I had hoped for a romantic wedding, but we would not have a honeymoon or at least a romantic wedding night in a nice hotel room. Instead, I would have to travel back alone to our new house in a foreign country that still did not feel like my home.

At the end, Ingo and I were able to fly back together because Air Canada and Lufthansa made it possible when we explained the situation to them that I could switch my ticket with my brother-in-law’s ticket.

As if planning a wedding from out of the country was not already difficult enough, there were the worries for my grandmother who had been sick for a while but did not want to bother anyone. She waited a week to tell my sister who lived in the same apartment building. The doctor diagnosed an acute kidney infection. Luckily, my mother insisted on her hospitalization. While my grandmother was transported to the hospital she had a heart attack. She was taken to ICU. After two operations and a pulmonary embolism, she was finally not in critical condition anymore, but it was still not clear whether she would be able to continue living by herself. I found out about all of this almost a month after my grandmother was hospitalized through a slip of the tongue by my sister.

At the same time, my mother had further problems with her eyes, however, continued to postpone a visit to a specialist.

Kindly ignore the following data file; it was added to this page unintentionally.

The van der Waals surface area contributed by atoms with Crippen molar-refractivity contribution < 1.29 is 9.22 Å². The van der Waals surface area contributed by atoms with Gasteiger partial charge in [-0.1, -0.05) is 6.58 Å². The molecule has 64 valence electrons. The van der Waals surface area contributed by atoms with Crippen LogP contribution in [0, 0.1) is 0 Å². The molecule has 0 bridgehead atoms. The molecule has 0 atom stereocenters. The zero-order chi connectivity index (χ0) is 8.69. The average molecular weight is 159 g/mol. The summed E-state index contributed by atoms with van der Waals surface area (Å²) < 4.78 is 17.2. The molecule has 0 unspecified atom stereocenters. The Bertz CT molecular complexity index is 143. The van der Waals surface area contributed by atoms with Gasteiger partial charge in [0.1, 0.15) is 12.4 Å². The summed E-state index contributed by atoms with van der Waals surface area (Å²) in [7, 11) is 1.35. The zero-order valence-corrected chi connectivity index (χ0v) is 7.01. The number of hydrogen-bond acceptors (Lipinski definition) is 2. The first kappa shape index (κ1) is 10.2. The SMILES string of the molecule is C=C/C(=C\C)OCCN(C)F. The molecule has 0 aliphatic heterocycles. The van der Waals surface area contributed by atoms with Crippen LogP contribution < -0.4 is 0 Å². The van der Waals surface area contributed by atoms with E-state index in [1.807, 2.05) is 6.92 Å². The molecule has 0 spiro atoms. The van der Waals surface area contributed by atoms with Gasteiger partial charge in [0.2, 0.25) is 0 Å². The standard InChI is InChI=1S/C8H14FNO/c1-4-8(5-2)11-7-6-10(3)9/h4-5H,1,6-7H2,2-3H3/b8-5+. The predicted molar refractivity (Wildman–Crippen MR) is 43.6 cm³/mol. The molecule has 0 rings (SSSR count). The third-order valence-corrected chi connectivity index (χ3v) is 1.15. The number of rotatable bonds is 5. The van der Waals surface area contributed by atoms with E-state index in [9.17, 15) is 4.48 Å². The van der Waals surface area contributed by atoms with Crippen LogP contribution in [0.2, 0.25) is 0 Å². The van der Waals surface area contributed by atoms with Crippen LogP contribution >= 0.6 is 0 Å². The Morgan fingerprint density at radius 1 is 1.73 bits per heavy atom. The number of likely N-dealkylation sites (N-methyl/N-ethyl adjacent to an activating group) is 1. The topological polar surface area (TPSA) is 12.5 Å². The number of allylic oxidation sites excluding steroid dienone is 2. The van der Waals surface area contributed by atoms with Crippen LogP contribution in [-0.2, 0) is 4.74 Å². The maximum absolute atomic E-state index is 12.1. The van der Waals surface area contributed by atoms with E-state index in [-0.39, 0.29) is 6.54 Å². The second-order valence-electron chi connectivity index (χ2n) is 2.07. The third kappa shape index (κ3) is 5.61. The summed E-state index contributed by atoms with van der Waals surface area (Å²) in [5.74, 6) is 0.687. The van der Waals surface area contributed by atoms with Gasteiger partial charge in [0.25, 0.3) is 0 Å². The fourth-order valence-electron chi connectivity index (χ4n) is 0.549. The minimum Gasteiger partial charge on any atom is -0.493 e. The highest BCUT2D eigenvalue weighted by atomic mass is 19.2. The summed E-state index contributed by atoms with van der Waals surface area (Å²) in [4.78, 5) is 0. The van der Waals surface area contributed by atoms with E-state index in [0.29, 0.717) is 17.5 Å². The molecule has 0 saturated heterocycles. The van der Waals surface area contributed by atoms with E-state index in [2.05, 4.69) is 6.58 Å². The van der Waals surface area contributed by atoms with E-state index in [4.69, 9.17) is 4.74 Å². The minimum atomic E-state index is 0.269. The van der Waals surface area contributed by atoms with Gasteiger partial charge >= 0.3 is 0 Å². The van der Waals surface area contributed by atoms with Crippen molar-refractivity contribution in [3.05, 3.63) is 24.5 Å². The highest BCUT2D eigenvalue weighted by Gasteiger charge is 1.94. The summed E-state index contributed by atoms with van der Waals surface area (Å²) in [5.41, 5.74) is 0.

Then, there was sudden a break in all these gloomy clouds. My sister surprised me with her announcement that she had booked a flight to Canada. She would visit us in less than four weeks.

I had also managed to sell my first teddy bear. My first earning in almost a year. Another sale happened not even two weeks later. I was very excited. Things seemed to be turning around.

Moreover, I also submitted two paintings for the Ottawa School of Arts exhibition. After quite the struggle with one of the paintings which I covered completely three times before I was happy with the result, I felt proud of myself.

When we went to the Ottawa School of Arts open house, Ingo and I were in awe of the fantastic artworks. Some of the sculptures and paintings were so amazing that we would have liked to own them. Suddenly, I did not feel my paintings were that good anymore and wished that I could paint like some of the others. Then, I reminded myself that some of the artists were full-time students while others like myself were just hobbyists. I could definitely see the improvements resulting from my regular painting practices. However, above all I just had so much fun painting.

To read more about my wedding planning challenges, please return next Friday, December 9, to read about the final weeks before the wedding.